In a new American Society of Health-system Pharmacists (ASHP) report, 92% of its "2021 Pharmacy Forecast" panelists say global issues like trade restrictions, pandemics like COVID-19, or climate change will increase the potential for more drug shortages, and almost 90% say a major technology failure or breach could cause widespread disruptions in the delivery of US healthcare supplies.
To help mitigate these issues, 90% of panelists also predicted that at least 75% of health systems will develop allocation guidelines. In the report, the ASHP notes a 36.6% increase in ongoing drug shortages from 2017 to 2020, with 276 shortages occurring in 2020.
Uncertainty in global supply chains
The first chapter of the ninth edition of ASHP's pharmacy forecast, which was released earlier this month, is called, "The Certainty of Uncertainty for a Global Supply Chain." Written by Erin Fox, PharmD, and Aaron Kesselheim, MD, JD, MPH, the section reflects on responses to an ASHP survey from 272 experts in health-system pharmacy.
Allocation guides, a push for domestic supply chains, manufacturing quality scrutiny, and more were all topics the panelists thought would be highly relevant for the next 5 years, and the authors agree.
"With a global pandemic and continuing uncertainty regarding the stability and quality of the medication supply chain, health-system pharmacists must be prepared for significant disruptions to 'normal' healthcare delivery, including disruption of medication procurement," they write.
To help combat this, Fox and Kesselheim recommend further allocation guidelines, better information sharing, and more contingencies for pandemic-related issues like demand surges or distribution needs (eg, vaccine rollout). They also advocate for drug acquisition contracts that include periodic reports on quality measures as well as for legislative action that facilitates both lower spending and better pharmaceutical product quality.
Desire for a manufacturing quality rating system
Drug supply chain experts have been calling for more mature manufacturing in the industry, but companies have little incentive to invest in better machines or processes. Multiple reports, with one of the latest being Johns Hopkins' "The Pandemic and the Supply Chain," in November 2020, have suggested that the US Food and Drug Administration (FDA) or another entity create a manufacturing quality rating system to help create this incentive.
However, panelists were split (47% agreeing, 53% disagreeing) in their belief that the FDA would rate quality management effectiveness. The survey did not probe further to see if the respondents thought another entity might.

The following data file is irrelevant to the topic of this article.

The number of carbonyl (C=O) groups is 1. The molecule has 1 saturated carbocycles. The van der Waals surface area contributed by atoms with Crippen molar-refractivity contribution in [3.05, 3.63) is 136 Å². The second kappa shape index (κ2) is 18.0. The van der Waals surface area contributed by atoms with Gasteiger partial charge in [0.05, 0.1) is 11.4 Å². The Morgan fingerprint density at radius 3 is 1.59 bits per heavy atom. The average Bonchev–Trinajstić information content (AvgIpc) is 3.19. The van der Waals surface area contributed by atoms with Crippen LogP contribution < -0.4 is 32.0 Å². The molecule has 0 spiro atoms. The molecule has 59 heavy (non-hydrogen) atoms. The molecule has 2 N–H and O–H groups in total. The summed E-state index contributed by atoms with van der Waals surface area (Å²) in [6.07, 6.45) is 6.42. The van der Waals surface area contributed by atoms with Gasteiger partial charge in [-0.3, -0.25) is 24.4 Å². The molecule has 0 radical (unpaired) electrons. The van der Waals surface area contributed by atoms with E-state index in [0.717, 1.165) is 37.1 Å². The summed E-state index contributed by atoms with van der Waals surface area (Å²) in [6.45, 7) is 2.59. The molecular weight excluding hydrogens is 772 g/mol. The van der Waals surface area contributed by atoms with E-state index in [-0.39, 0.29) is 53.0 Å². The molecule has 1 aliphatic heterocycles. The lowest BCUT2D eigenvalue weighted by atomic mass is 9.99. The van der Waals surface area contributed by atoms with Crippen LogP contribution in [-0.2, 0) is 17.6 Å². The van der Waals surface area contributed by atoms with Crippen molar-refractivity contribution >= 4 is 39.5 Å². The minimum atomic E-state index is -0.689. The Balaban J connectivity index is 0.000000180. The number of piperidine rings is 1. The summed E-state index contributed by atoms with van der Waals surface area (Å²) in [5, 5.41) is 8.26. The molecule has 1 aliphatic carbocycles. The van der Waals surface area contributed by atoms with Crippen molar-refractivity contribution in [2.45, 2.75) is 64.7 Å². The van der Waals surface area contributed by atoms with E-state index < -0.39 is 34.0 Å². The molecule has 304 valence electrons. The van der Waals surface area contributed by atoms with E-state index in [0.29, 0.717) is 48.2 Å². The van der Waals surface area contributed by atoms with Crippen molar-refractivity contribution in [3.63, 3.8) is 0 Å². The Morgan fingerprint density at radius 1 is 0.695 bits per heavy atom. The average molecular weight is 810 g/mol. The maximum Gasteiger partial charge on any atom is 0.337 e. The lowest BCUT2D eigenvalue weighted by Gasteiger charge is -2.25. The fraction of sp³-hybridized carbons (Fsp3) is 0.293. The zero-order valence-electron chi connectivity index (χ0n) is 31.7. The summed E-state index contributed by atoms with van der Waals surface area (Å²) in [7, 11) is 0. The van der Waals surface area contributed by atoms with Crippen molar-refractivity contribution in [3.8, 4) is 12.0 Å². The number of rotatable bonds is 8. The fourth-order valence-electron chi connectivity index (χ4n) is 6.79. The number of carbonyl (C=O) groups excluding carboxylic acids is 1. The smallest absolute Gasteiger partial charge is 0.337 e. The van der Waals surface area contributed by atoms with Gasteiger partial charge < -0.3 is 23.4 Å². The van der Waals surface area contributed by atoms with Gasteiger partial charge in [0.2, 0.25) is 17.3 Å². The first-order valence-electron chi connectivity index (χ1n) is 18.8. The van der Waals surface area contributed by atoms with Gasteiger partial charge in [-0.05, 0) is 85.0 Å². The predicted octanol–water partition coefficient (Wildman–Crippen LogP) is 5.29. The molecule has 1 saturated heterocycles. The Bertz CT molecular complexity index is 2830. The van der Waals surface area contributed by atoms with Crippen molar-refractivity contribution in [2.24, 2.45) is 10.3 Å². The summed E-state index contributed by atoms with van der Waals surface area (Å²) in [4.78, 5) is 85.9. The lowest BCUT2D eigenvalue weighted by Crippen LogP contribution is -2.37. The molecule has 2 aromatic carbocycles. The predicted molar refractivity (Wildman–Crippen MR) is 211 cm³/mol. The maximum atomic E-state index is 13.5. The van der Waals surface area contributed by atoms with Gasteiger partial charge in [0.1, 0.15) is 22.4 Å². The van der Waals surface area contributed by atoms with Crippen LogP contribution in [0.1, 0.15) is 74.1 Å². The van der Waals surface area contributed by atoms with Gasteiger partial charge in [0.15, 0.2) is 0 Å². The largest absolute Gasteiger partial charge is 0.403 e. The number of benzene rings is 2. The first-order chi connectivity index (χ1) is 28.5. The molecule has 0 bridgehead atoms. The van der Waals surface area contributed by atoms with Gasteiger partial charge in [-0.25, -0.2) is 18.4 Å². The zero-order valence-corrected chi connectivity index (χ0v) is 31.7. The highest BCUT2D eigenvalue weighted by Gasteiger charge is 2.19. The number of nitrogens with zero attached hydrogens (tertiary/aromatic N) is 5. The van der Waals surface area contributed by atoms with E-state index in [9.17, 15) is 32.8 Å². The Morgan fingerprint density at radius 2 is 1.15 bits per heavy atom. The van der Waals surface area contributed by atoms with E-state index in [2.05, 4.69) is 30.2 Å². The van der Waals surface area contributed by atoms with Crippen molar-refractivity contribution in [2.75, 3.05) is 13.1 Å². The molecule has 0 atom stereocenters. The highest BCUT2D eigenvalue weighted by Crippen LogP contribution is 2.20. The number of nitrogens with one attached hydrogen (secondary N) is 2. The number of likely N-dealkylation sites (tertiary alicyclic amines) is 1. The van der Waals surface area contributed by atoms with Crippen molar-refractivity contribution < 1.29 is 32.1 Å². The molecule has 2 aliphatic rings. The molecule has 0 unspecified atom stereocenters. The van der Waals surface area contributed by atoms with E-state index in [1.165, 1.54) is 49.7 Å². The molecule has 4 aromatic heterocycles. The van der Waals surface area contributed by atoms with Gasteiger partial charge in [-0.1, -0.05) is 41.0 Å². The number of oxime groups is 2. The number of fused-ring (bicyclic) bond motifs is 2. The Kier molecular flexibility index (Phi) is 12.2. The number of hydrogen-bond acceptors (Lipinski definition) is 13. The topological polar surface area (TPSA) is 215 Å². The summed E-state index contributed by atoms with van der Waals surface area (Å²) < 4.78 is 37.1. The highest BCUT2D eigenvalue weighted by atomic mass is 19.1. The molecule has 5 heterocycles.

If such a system were created, perhaps it could help give incentives to improve technology infrastructure as well: 87% of panelists said it was at least somewhat likely that a major technology infrastructure failure or breach would have large consequences on the US healthcare delivery system.
COVID-19 spotlight on allocations, domestic production
The COVID-19 pandemic continues to change the healthcare field, but the panelists were optimistic about future pandemic responses. For instance, hydroxychloroquine, azithromycin, and cisatracurium were just three of the drugs that saw unprecedented demand surges this past year, but 90% of panelists predicted that at least 75% of health systems would develop allocation guidelines for future shortages using resources such as ethics committees or crisis standards of care.
Healthcare systems also lost money while dealing with high COVID patient volumes, but 81% of panelists thought that federal resources would increase during similar incidents in the future. Fox and Kesselheim point to wide disparities in assistance.
"Substantial federal funds were provided to wealthy health systems, with 20 large chains receiving $5 billion in federal grants despite holding more than $100 billion in cash," they write. "Smaller hospitals, by contrast, received insufficient federal assistance."
Domestic drug manufacturing also received greater visibility during the pandemic. Fox and Kesselheim note that even though drug shortages largely occurred because of patient demand, not supply chain disruptions, multiple bills emphasizing domestic drug manufacturing appeared in Congress, and the Biomedical Advanced Research and Development Authority (BARDA) created a $345 million contract for generic medicines and raw materials.
Despite this, or perhaps in disregard to it, 68% of panelists believe the United States is likely to import prescription drugs to combat high drug prices. The report notes that the United States spends "by far" the most per capita for brand name drugs in the world, making up the most of the country's $450 billion annual prescription bill.
"While importation of single-source brand-name drugs may not be feasible, FDA may develop pathways for responding to generic drug shortages (or price hikes) by facilitating the regulatory approval of overseas manufacturers of these products," Fox and Kesselheim write.